“The students in colleges around the west who want to shout down and stop people like me from speaking, frankly, have become pawns of big money and big power and they need to rethink things,” he added.

Farage said that he pushed for Brexit because the people who make laws for the EU are not elected by the British citizens, their tariffs are injurious to British trade and the open door policy of immigration makes difficult “assimilation and cohesion in society.”

He added that he stepped down from leadership in Brexit because he felt as if it was best to go out on top—he had done what he set out to accomplish with UKIP.

Daniel Gonzalez ‘19 questioned the notion that Farage’s job was done.

“The thing that shocked me the most is Farage saying, ‘Brexit was voted, and I left,’” he said. “Like…you’re not done. Brexit is not done. Sure, [it] was voted for, but there are so many things—the borders with Northern Ireland, how you’re going to trade in the Eurozone, 1.3 million British citizens” still living in the European Union.

Gonzalez added that he really enjoyed the debate and that he thought it was necessary.

Abdul Manan ‘18, co-founder of the Mill Series, agreed with Gonzalez that it was a surprising statement from Farage.

“It’s a little absurd. You fight for all this while, and then you just quit,” he said.

“As far as the debate goes, I think it was valuable. There were parts I disagreed with on both, sometimes it strayed a little off-topic, I felt,” Manan said. “Overall, I learned quite a bit about Brexit.”

Fox addressed Trump’s comments on the migrant caravan that has been traveling from Central America and heading north.

“To say, like Trump said, that that group of [1,000], is the worst orgy of raping [is lying],” Fox said. “He’s lying to the American people. There is no raping in that group, except if Trump would come and rape them.” Trump has been accused of sexual misconduct by at least 15 women.

LaFact, the group fact checking the event, verified Fox’s claim as true using a New York Times article on the matter. Trump had said that women were being raped “at levels no one has ever seen before” even though “caravan organizers and participants said they had heard of no such allegations in the 11 days since they began their northward march,” the article said.

Sarah Burket ‘21 walked into the debate not being aware of the controversy surrounding, but she said she gained a better understanding of nationalism.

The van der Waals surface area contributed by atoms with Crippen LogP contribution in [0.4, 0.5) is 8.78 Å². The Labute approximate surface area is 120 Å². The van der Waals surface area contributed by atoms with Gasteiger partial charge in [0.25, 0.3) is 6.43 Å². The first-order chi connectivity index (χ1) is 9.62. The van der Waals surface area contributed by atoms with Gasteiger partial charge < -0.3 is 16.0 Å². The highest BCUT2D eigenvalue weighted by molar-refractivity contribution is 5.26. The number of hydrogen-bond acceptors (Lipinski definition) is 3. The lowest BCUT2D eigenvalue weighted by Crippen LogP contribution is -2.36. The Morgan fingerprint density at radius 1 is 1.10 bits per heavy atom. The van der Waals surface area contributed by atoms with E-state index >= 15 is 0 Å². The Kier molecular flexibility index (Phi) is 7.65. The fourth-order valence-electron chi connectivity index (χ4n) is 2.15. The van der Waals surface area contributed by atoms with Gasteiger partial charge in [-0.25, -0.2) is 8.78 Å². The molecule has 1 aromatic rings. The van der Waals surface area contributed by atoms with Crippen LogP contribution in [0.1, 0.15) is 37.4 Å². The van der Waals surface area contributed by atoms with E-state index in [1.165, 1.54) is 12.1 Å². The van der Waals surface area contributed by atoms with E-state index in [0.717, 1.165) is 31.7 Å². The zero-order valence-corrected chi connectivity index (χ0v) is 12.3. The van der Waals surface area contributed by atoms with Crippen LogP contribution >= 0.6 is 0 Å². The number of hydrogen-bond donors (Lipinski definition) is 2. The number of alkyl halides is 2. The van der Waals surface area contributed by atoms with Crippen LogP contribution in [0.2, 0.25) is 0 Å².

“I thought I would come in here just supporting globalism, but there were some points about nationalism that I could kind of understand, on the [economic] level, not based on immigrants,” she said.

Eva Appelo ‘21 agreed that both sides had good points.

“It was interesting because I didn’t really know a lot about the debate beforehand, so it was interesting to hear both sides and understand more.”

Lafayette’s debate night was co-sponsored by the Lafayette Symposium, a free speech and diversity viewpoint initiative financed by President Byerly’s office.

The debate was the last stop on the Campus Liberty Tour, during which the two political figures debated at 3 other schools, sponsored by the Steamboat Institute. The CEO, Jennifer Schubert-Akin, referred to the organization as “non-partisan” in her opening remarks. Byerly said in an interview that it is fair to call the organization conservative.

Schubert-Akin thanked Byerly, the symposium and government and law professor Brandon Van Dyck, co-founder of the Mill Series in her opening remarks for bringing the event to the attention of the college, for introducing idea to Byerly.

Van Dyck said he learned a lot of interesting facts from both speakers.

“I wish that doing events like this didn’t cause so much negative reaction,” he said. “I think they both represent viewpoints that are pretty influential in the world. Colleges should be a place where [those viewpoints] are welcomed, and not slurred, in my opinion.”

Van Dyck has not responded for comment on in what way he viewed the speakers as “slurred.” Community members have criticized Farage over the last few weeks as being bigoted, anti-Semitic and xenophobic.

About Kathryn Kelly

Kathryn Kelly '19 is the editor-in-chief of The Lafayette. She studies government & law and Classics.